Output Line Regulation
This test confirms that the output voltage stays within specified regulation limits when the input voltage is varied from minimum to maximum operating voltage. During this test, output voltage is monitored and the total voltage deviation is recorded while varying the input voltage from minimum to maximum limits. The block diagram in figure 1 shows the typical test set up.
If the measurement accuracy of the output load and input DC source are adequate, then no external measurements device is needed. The Chroma 63600 Loads and 62000P DC Power Supplies have accurate measurements for voltage, current and power, thus, requiring no external DMM.
Output Load Regulation:
To insure the DC-DC converter output voltage stays within the specified regulation tolerance, the load is varied from minimum to maximum current per specification and the absolute delta voltage is calculated. Using the delta voltage, the percentage of deviation is calculated and compared to the specified load regulation limits.
Output Transient Response Deviation and Time
This test determines how the output voltage responds to a sudden change in current. The measurement includes the maximum output voltage deviation and the time it takes for the voltage to recover to its regulated output nominal voltage tolerance. Figure 4 shows the pulsed current and voltage deviation. The DC load is set for a minimum and maximum current and then set for the slew rate for the rising and falling edge of the current transition. The frequency and duty cycle can also be set for the pulsed current. Chroma 63600 and 63200A loads can be programmed for all the settings required for a dynamic load and up to 50 KHz frequency with a duty cycle programmable from 1 to 99%.
Output Ripple & Noise Voltage
The output ripple and noise or periodic and random deviation (PARD) reflects the output voltage of the DC-DC converter and its ability to filter out ripple and noise. Various topologies used in DC-DC converters have different internal switching frequencies which are reflected in the output ripple frequency. Higher frequency noise can be generated from the internal chopper circuit transients. Output noise and ripple can be measured using an oscilloscope, however, the Chroma 63600 DC electronic load can display the output ripple using its digitizing measurement function. Figure 5 shows a scope screen shot of a DC-DC converter output ripple voltage.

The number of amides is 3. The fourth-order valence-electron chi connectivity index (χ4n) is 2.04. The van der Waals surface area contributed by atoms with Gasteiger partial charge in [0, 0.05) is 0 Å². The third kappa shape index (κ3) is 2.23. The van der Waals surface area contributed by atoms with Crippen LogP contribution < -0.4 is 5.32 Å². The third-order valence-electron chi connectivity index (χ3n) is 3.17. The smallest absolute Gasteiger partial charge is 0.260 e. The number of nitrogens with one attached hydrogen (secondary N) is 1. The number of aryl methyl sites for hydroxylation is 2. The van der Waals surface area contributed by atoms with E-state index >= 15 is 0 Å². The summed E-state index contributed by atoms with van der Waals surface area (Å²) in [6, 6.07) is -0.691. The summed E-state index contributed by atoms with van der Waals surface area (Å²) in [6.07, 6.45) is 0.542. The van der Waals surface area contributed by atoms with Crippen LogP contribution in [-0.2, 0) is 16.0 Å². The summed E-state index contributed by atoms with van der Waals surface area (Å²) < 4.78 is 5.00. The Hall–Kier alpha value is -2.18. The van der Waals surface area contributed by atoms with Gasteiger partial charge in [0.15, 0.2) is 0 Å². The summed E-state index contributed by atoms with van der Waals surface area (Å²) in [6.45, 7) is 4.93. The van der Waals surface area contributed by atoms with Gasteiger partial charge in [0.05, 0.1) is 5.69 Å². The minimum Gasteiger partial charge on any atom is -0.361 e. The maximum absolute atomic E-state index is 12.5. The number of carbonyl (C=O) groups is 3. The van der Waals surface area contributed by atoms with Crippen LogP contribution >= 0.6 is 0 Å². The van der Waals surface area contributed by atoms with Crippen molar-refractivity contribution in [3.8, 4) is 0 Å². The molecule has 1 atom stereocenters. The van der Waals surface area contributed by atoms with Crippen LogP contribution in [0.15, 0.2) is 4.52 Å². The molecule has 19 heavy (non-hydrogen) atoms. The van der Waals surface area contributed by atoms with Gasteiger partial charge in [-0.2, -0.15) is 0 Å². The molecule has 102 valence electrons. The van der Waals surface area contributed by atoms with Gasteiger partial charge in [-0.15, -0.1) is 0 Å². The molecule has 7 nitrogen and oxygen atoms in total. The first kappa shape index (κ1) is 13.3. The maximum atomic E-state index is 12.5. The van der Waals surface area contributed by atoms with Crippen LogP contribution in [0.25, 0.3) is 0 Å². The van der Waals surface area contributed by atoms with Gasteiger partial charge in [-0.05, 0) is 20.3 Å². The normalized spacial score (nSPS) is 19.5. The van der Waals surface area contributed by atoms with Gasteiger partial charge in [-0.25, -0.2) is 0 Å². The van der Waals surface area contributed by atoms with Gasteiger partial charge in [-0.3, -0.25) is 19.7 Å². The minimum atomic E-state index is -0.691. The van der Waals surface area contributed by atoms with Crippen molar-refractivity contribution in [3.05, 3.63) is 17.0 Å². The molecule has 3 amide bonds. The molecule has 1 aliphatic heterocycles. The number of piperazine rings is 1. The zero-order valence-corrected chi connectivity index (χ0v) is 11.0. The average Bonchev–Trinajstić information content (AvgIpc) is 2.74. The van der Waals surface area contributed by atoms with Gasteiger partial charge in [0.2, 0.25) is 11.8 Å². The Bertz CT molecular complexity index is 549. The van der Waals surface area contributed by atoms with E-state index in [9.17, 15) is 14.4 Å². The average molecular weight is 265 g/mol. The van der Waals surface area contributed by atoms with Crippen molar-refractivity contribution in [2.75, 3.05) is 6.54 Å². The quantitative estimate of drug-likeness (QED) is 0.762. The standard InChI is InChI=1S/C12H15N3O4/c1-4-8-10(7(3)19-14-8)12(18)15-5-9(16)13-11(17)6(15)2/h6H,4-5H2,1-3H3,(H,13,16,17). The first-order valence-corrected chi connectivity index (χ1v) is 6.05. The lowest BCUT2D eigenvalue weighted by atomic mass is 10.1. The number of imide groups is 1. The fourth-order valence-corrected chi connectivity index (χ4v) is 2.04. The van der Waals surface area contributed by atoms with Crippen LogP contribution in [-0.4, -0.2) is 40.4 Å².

To avoid erroneous noise it is important to minimize the length of the ground wire on the voltage probe.
Output Over-Current Protection
The output of the DC-DC converter Over-Current Protection is intended to protect the DC-DC converter and the device that it is driving when the load exceeds the maximum rated current of the DC-DC converter. There are different methods used in over current protection but typically they are FOLD BACK current limit and pulsing current limit also referred to as HICCUP current limit.
The differences between the 2 methods are:
FOLD BACK Current Limit: as the load current increases above the current limit set point, the output voltage begins to decrease and limits the output current supplied to the load.
HICCUP Current limit: turns the output off when the output current exceeds the rated current limit point and then turns the output back on. If the load continues to be over the current limit set point then the output will keep turning on and off hence the name hiccup. (See figure 6)
Output Over-Voltage protection: